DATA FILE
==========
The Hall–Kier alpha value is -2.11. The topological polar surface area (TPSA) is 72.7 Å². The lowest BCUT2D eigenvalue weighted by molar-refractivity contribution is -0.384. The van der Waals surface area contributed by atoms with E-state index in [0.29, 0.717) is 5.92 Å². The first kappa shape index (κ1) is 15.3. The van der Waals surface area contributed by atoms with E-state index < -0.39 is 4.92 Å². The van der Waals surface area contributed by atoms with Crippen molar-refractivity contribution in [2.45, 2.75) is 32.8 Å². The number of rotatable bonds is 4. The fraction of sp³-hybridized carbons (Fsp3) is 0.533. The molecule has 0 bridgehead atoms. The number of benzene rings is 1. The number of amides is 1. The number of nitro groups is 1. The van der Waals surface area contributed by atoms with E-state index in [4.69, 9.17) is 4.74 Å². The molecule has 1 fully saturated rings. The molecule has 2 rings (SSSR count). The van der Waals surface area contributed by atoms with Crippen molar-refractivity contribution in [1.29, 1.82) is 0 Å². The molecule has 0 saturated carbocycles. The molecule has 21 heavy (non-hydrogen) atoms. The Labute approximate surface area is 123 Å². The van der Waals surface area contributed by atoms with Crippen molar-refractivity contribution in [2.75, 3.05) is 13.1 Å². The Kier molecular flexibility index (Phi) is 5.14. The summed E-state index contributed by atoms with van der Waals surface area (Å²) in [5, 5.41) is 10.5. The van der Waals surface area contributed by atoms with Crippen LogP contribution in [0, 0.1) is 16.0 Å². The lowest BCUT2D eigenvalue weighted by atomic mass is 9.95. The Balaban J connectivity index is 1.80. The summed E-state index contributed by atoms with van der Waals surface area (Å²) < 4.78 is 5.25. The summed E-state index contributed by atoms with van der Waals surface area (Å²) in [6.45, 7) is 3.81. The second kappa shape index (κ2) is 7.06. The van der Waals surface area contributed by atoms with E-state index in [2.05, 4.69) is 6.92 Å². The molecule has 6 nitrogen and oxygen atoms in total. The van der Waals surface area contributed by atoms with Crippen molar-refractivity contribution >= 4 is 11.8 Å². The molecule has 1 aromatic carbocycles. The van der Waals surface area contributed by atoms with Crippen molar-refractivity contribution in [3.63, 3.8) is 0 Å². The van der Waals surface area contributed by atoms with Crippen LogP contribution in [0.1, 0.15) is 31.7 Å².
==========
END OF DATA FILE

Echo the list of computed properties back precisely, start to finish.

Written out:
The Hall–Kier alpha value is -2.11. The topological polar surface area (TPSA) is 72.7 Å². The lowest BCUT2D eigenvalue weighted by molar-refractivity contribution is -0.384. The van der Waals surface area contributed by atoms with E-state index in [0.29, 0.717) is 5.92 Å². The first kappa shape index (κ1) is 15.3. The van der Waals surface area contributed by atoms with E-state index < -0.39 is 4.92 Å². The van der Waals surface area contributed by atoms with Crippen molar-refractivity contribution in [2.45, 2.75) is 32.8 Å². The number of rotatable bonds is 4. The fraction of sp³-hybridized carbons (Fsp3) is 0.533. The molecule has 0 bridgehead atoms. The number of benzene rings is 1. The number of amides is 1. The number of nitro groups is 1. The van der Waals surface area contributed by atoms with E-state index in [4.69, 9.17) is 4.74 Å². The molecule has 1 fully saturated rings. The molecule has 2 rings (SSSR count). The van der Waals surface area contributed by atoms with Crippen molar-refractivity contribution in [1.29, 1.82) is 0 Å². The molecule has 0 saturated carbocycles. The molecule has 21 heavy (non-hydrogen) atoms. The Labute approximate surface area is 123 Å². The van der Waals surface area contributed by atoms with Crippen molar-refractivity contribution in [2.75, 3.05) is 13.1 Å². The Kier molecular flexibility index (Phi) is 5.14. The summed E-state index contributed by atoms with van der Waals surface area (Å²) in [5, 5.41) is 10.5. The van der Waals surface area contributed by atoms with Crippen LogP contribution in [0, 0.1) is 16.0 Å². The lowest BCUT2D eigenvalue weighted by atomic mass is 9.95. The Balaban J connectivity index is 1.80. The summed E-state index contributed by atoms with van der Waals surface area (Å²) < 4.78 is 5.25. The summed E-state index contributed by atoms with van der Waals surface area (Å²) in [6.45, 7) is 3.81. The second kappa shape index (κ2) is 7.06. The van der Waals surface area contributed by atoms with E-state index in [2.05, 4.69) is 6.92 Å². The molecule has 6 nitrogen and oxygen atoms in total. The van der Waals surface area contributed by atoms with Crippen molar-refractivity contribution >= 4 is 11.8 Å². The molecule has 1 aromatic carbocycles. The van der Waals surface area contributed by atoms with Crippen molar-refractivity contribution in [3.63, 3.8) is 0 Å². The van der Waals surface area contributed by atoms with Crippen LogP contribution in [0.1, 0.15) is 31.7 Å².